It was night. Stillness reigned in the grand old feudal castle of Klugenstein. The year 1222 was drawing to a close. Far away up in the tallest of the castle's towers a single light glimmered. A secret council was being held there. The stern old lord of Klugenstein sat in a chair of state meditating. Presently he said, with a tender accent:
A young man of noble presence, clad from head to heel in knightly mail, answered:
“My daughter, the time is come for the revealing of the mystery that hath puzzled all your young life. Know, then, that it had its birth in the matters which I shall now unfold. My brother Ulrich is the great Duke of Brandenburgh. Our father, on his deathbed, decreed that if no son were born to Ulrich, the succession should pass to my house, provided a son were born to me. And further, in case no son were born to either, but only daughters, then the succession should pass to Ulrich's daughter, if she proved stainless; if she did not, my daughter should succeed, if she retained a blameless name. And so I, and my old wife here, prayed fervently for the good boon of a son, but the prayer was vain. You were born to us. I was in despair. I saw the mighty prize slipping from my grasp—the splendid dream vanishing away. And I had been so hopeful! Five years had Ulrich lived in wedlock, and yet his wife had borne no heir of either sex.
“'But hold,' I said, 'all is not lost.' A saving scheme had shot athwart my brain. You were born at midnight. Only the leech, the nurse, and six waiting-women knew your sex. I hanged them every one before an hour had sped. Next morning all the barony went mad with rejoicing over the proclamation that a son was born to Klugenstein—an heir to mighty Brandenburgh! And well the secret has been kept. Your mother's own sister nursed your infancy, and from that time forward we feared nothing.
“When you were ten years old, a daughter was born to Ulrich. We grieved, but hoped for good results from measles, or physicians, or other natural enemies of infancy, but were always disappointed. She lived, she throve—Heaven's malison upon her! But it is nothing. We are safe. For, Ha-ha! have we not a son? And is not our son the future Duke? Our well-beloved Conrad, is it not so?—for, woman of eight-and-twenty years—as you are, my child, none other name than that hath ever fallen to you!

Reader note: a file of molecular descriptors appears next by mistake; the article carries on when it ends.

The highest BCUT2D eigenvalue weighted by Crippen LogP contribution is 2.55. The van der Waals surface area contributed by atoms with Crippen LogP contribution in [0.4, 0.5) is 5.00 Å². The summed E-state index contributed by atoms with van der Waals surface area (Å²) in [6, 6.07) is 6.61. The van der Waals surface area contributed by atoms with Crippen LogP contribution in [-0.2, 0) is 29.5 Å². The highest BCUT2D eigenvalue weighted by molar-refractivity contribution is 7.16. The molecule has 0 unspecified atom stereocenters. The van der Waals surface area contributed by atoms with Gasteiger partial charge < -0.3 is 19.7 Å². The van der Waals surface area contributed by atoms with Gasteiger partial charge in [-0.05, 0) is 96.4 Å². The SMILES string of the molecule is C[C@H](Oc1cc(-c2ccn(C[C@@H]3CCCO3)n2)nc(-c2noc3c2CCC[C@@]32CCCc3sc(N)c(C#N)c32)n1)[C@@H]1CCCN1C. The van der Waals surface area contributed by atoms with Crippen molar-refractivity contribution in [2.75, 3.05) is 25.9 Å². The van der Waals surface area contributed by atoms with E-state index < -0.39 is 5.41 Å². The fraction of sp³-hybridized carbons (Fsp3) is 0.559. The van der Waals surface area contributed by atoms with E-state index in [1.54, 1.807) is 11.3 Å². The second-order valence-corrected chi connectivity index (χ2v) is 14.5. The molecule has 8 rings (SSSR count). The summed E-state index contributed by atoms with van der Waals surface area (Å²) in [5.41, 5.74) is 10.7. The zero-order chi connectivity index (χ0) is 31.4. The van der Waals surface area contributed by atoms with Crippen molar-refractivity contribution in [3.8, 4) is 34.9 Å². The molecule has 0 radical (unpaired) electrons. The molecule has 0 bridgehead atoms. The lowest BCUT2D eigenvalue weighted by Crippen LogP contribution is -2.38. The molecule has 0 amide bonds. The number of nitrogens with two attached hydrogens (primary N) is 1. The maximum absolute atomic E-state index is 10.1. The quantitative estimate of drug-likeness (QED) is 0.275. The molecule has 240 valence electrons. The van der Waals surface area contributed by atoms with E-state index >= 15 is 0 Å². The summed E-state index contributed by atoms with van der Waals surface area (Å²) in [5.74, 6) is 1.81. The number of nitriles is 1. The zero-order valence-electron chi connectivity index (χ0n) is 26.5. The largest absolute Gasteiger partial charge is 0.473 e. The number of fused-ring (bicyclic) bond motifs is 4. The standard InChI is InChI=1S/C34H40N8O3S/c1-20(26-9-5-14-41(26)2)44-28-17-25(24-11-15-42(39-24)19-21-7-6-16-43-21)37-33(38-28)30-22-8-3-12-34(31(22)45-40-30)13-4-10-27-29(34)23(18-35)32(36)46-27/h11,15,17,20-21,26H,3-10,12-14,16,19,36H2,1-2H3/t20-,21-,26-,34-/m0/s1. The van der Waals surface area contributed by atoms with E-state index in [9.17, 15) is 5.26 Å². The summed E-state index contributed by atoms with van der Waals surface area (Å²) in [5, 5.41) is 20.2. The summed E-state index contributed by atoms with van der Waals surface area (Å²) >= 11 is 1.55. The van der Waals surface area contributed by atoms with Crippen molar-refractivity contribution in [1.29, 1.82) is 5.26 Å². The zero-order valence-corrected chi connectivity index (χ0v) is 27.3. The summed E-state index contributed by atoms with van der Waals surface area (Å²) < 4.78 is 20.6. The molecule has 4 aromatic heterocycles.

“Now it hath come to pass that age hath laid its hand upon my brother, and he waxes feeble. The cares of state do tax him sore, therefore he wills that you shall come to him and be already—Duke in act, though not yet in name. Your servitors are ready—you journey forth to-night.
“Now listen well. Remember every word I say. There is a law as old as Germany, that if any woman sit for a single instant in the great ducal chair before she hath been absolutely crowned in presence of the people, SHE SHALL DIE! So heed my words. Pretend humility. Pronounce your judgments from the Premier's chair, which stands at the foot of the throne. Do this until you are crowned and safe. It is not likely that your sex will ever be discovered, but still it is the part of wisdom to make all things as safe as may be in this treacherous earthly life.”
“Oh, my father, is it for this my life hath been a lie! Was it that I might cheat my unoffending cousin of her rights? Spare me, father, spare your child!”
“What, hussy! Is this my reward for the august fortune my brain has wrought for thee? By the bones of my father, this puling sentiment of thine but ill accords with my humor.
“Betake thee to the Duke, instantly! And beware how thou meddlest with my purpose!”
Let this suffice, of the conversation. It is enough for us to know that the prayers, the entreaties, and the tears of the gentle-natured girl availed nothing. Neither they nor anything could move the stout old lord of Klugenstein. And so, at last, with a heavy heart, the daughter saw the castle gates close behind her, and found herself riding away in the darkness surrounded by a knightly array of armed vassals and a brave following of servants.
The old baron sat silent for many minutes after his daughter's departure, and then he turned to his sad wife and said:
“Dame, our matters seem speeding fairly. It is full three months since I sent the shrewd and handsome Count Detzin on his devilish mission to my brother's daughter Constance. If he fail, we are not wholly safe; but if he do succeed, no power can bar our girl from being Duchess e'en though ill-fortune should decree she never should be Duke!”
“My heart is full of bodings, yet all may still be well.”
“Tush, woman! Leave the owls to croak. To bed with ye, and dream of Brandenburgh and grandeur!”
Merci pour la lecture!
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